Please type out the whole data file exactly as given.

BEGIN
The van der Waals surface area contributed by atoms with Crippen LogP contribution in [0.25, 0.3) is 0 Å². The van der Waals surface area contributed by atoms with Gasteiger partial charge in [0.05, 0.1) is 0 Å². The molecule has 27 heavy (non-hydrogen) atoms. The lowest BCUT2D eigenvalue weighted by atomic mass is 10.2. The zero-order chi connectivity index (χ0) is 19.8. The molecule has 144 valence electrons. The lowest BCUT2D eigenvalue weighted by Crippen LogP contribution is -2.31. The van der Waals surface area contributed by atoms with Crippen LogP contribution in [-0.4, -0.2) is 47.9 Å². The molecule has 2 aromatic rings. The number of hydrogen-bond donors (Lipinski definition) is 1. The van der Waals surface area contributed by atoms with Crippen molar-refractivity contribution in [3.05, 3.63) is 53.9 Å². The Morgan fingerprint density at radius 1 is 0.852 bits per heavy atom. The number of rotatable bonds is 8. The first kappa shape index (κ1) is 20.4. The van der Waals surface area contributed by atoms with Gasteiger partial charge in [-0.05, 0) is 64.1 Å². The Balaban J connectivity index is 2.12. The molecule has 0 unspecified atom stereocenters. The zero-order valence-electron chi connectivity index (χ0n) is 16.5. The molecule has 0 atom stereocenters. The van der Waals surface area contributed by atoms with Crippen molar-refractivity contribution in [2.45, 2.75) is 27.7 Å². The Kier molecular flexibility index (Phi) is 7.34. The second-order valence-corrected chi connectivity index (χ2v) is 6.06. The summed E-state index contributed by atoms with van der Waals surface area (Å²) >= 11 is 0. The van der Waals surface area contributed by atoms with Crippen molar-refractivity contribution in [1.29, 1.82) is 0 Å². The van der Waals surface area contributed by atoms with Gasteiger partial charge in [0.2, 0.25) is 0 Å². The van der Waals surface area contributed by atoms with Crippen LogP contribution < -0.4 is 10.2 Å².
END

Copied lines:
The van der Waals surface area contributed by atoms with Crippen LogP contribution in [0.25, 0.3) is 0 Å². The van der Waals surface area contributed by atoms with Gasteiger partial charge in [0.05, 0.1) is 0 Å². The molecule has 27 heavy (non-hydrogen) atoms. The lowest BCUT2D eigenvalue weighted by atomic mass is 10.2. The zero-order chi connectivity index (χ0) is 19.8. The molecule has 144 valence electrons. The lowest BCUT2D eigenvalue weighted by Crippen LogP contribution is -2.31. The van der Waals surface area contributed by atoms with Crippen LogP contribution in [-0.4, -0.2) is 47.9 Å². The molecule has 2 aromatic rings. The number of hydrogen-bond donors (Lipinski definition) is 1. The van der Waals surface area contributed by atoms with Crippen molar-refractivity contribution in [3.05, 3.63) is 53.9 Å². The Morgan fingerprint density at radius 1 is 0.852 bits per heavy atom. The number of rotatable bonds is 8. The first kappa shape index (κ1) is 20.4. The van der Waals surface area contributed by atoms with Gasteiger partial charge in [-0.05, 0) is 64.1 Å². The Balaban J connectivity index is 2.12. The molecule has 0 unspecified atom stereocenters. The zero-order valence-electron chi connectivity index (χ0n) is 16.5. The molecule has 0 atom stereocenters. The van der Waals surface area contributed by atoms with Crippen molar-refractivity contribution in [2.45, 2.75) is 27.7 Å². The Kier molecular flexibility index (Phi) is 7.34. The second-order valence-corrected chi connectivity index (χ2v) is 6.06. The summed E-state index contributed by atoms with van der Waals surface area (Å²) >= 11 is 0. The van der Waals surface area contributed by atoms with Crippen molar-refractivity contribution in [1.29, 1.82) is 0 Å². The van der Waals surface area contributed by atoms with Gasteiger partial charge in [0.2, 0.25) is 0 Å². The van der Waals surface area contributed by atoms with Crippen LogP contribution < -0.4 is 10.2 Å².